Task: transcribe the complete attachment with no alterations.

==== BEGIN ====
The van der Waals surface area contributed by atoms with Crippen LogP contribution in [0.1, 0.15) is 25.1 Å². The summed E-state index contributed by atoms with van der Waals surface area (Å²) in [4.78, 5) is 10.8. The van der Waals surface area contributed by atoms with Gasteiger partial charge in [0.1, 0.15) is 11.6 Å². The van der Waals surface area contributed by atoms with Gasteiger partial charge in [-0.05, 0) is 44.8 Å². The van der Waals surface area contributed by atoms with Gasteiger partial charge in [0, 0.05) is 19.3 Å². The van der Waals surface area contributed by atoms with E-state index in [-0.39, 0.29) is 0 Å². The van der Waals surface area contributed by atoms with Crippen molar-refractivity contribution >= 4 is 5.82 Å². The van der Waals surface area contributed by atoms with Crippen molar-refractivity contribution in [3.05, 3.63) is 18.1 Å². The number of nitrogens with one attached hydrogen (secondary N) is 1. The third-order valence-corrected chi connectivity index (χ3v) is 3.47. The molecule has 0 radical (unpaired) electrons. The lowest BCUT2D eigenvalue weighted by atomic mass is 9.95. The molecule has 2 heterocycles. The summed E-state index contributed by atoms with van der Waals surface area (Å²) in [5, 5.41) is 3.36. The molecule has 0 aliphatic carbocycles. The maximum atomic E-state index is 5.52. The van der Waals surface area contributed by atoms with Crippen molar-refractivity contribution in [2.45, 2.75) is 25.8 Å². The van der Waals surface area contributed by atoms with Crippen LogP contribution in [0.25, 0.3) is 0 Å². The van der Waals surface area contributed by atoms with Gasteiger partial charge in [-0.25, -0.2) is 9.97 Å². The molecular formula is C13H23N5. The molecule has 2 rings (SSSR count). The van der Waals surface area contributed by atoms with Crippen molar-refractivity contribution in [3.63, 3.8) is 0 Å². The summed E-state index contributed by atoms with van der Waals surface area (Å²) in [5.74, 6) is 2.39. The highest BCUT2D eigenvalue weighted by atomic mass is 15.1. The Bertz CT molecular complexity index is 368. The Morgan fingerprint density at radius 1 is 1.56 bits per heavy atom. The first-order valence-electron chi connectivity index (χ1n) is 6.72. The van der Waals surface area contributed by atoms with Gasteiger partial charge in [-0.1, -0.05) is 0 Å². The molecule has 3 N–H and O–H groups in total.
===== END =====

The van der Waals surface area contributed by atoms with Crippen LogP contribution in [0.1, 0.15) is 25.1 Å². The summed E-state index contributed by atoms with van der Waals surface area (Å²) in [4.78, 5) is 10.8. The van der Waals surface area contributed by atoms with Gasteiger partial charge in [0.1, 0.15) is 11.6 Å². The van der Waals surface area contributed by atoms with Gasteiger partial charge in [-0.05, 0) is 44.8 Å². The van der Waals surface area contributed by atoms with Gasteiger partial charge in [0, 0.05) is 19.3 Å². The van der Waals surface area contributed by atoms with E-state index in [-0.39, 0.29) is 0 Å². The van der Waals surface area contributed by atoms with Crippen molar-refractivity contribution >= 4 is 5.82 Å². The van der Waals surface area contributed by atoms with Crippen molar-refractivity contribution in [3.05, 3.63) is 18.1 Å². The number of nitrogens with one attached hydrogen (secondary N) is 1. The third-order valence-corrected chi connectivity index (χ3v) is 3.47. The molecule has 0 radical (unpaired) electrons. The lowest BCUT2D eigenvalue weighted by atomic mass is 9.95. The molecule has 2 heterocycles. The summed E-state index contributed by atoms with van der Waals surface area (Å²) in [5, 5.41) is 3.36. The molecule has 0 aliphatic carbocycles. The maximum atomic E-state index is 5.52. The van der Waals surface area contributed by atoms with Crippen molar-refractivity contribution in [2.45, 2.75) is 25.8 Å². The van der Waals surface area contributed by atoms with Crippen LogP contribution in [0.25, 0.3) is 0 Å². The van der Waals surface area contributed by atoms with Gasteiger partial charge in [-0.25, -0.2) is 9.97 Å². The molecular formula is C13H23N5. The molecule has 2 rings (SSSR count). The van der Waals surface area contributed by atoms with Crippen molar-refractivity contribution in [3.63, 3.8) is 0 Å². The summed E-state index contributed by atoms with van der Waals surface area (Å²) in [5.74, 6) is 2.39. The highest BCUT2D eigenvalue weighted by atomic mass is 15.1. The Bertz CT molecular complexity index is 368. The Morgan fingerprint density at radius 1 is 1.56 bits per heavy atom. The first-order valence-electron chi connectivity index (χ1n) is 6.72. The van der Waals surface area contributed by atoms with Gasteiger partial charge in [-0.1, -0.05) is 0 Å². The molecule has 3 N–H and O–H groups in total.